Despite criticism from the right and the left, a special Israeli cabinet subcommittee adopted the recommendations of the Neeman Commission this week and authorized the first of several planned conversion institutes, to open in Beersheva this spring.
Professor Binyamin Ish-Shalom, a respected educator and scholar, was named to head the institute. The board of directors will have seven members — five Orthodox, one Conservative and one Reform.
Jerusalem — American and Israeli Jews seemed to have switched traditional roles during the General Assembly of the UJA Federations of North America, held here this week.
Not only was the conference held in Israel for the first time in its 67-year history, but a surprisingly large number of Israelis were participating, seeking to connect with American Jewry. And Israel’s prime minister, Benjamin Netanyahu, pledged to provide millions of dollars to educate diaspora youth.
Asserting that “Israeli society is in danger now,” Leah Rabin this week announced a hoped-for national antidote — the establishment of a $40 million center in Tel Aviv in her late husband’s memory, dedicated to furthering peace, tolerance and democratic values.
touch with the people. Indeed, he seems so focused on achieving peace on, as he says, “two-and-a-half fronts” (including Lebanon), that he may not be hearing the deep skepticism voiced by coalition partners as well as average Israelis who fear the government is on the verge of giving away too much, too soon.
With increasing attention being paid to the anti-Israel nastiness of Palestinian textbooks, and amid demands that the curriculum be overhauled, consider the following comments about Israel from a prominent academic: “the garbage heap of Europe,” a “site of experiments … in ethnic cleansing,” and “a regime that produces and distributes evil systematically.”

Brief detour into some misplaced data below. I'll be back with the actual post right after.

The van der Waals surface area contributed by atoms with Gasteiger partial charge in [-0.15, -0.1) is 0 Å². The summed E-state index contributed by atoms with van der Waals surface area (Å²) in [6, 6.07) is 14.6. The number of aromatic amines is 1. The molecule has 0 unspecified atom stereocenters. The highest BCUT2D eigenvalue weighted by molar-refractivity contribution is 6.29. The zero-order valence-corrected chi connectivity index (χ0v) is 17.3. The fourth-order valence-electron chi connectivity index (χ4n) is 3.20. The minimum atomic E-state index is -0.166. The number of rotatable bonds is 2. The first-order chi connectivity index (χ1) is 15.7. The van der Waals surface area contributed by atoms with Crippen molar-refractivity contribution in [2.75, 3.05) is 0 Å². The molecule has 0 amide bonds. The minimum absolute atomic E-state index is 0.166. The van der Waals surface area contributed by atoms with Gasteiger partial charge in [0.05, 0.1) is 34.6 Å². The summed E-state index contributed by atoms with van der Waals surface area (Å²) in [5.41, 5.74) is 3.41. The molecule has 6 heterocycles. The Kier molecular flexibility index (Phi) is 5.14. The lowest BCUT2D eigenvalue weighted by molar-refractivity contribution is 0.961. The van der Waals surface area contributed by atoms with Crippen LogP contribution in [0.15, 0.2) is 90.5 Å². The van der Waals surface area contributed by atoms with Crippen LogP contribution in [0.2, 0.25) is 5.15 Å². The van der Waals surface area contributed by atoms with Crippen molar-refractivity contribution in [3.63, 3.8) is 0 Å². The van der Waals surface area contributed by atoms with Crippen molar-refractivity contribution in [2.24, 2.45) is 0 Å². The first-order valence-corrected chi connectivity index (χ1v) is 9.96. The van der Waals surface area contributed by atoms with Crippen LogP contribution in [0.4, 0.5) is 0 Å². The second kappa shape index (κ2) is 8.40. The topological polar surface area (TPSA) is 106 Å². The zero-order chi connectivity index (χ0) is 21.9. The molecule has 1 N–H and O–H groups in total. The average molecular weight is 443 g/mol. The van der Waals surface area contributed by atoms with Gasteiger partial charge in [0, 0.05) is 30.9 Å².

Of all Israel’s “red-line” issues on which there can be no compromise in negotiations with the Palestinians, “the reddest line” is not Jerusalem, as commonly believed, but accepting Palestinian refugees, according to Yossi Beilin, Israel’s minister of justice.
Beilin, well known for his dovish views on and longstanding involvement in the peace process, is adamant in asserting that Israel cannot take in refugees claiming a right of return, and still maintain its Jewish character.
As she plans to cap her first year in office with a trip to Israel, Sen. Hillary Rodham Clinton believes she’s vanquished a “stereotype” about her support for the Jewish state.
“People who stood with me are glad they did,” Clinton told The Jewish Week in a telephone interview Tuesday. “A lot of people have come to me in the last year and told me they support me. It’s part of the process of standing on my own and being judged in reality, as opposed to some stereotype.”
SDEROT, ISRAEL — When Gabi Baron, an 11-year-old resident of Kibbutz Niram, plays outside, he has a set of instructions from his mother in case of a Kassam rocket attack.
“If I’m in front of a house, go inside, even if it’s a stranger,” recites Gabi. If there’s no house nearby, “go behind a tree.” In the absence of a tree or a car, Gabi knows to “lie on my belly and cover my head,” as he had done less than an hour earlier during a recent attack.
More than a million Sri Lankans have been affected by the Dec. 26 tsunami disaster, and more than half of them were children. Thousands have lost one or both parents, or are suffering from post-traumatic stress.
But in a country of 18 million, there are few psychiatrists, and even fewer trained to treat children.
From million-dollar fund-raising operations at national organizations to toy drives and cookie-baking by yeshiva girls, the Jewish community here is increasing its response to the tsunami devastation in Southeast Asia as the scale of dead, missing, homeless and destitute continues to unfold.
The American Jewish World Service fund on Wednesday had reached $3.25 million, and numerous other organizations and schools pitched in by starting drives or steering donations toward larger relief funds.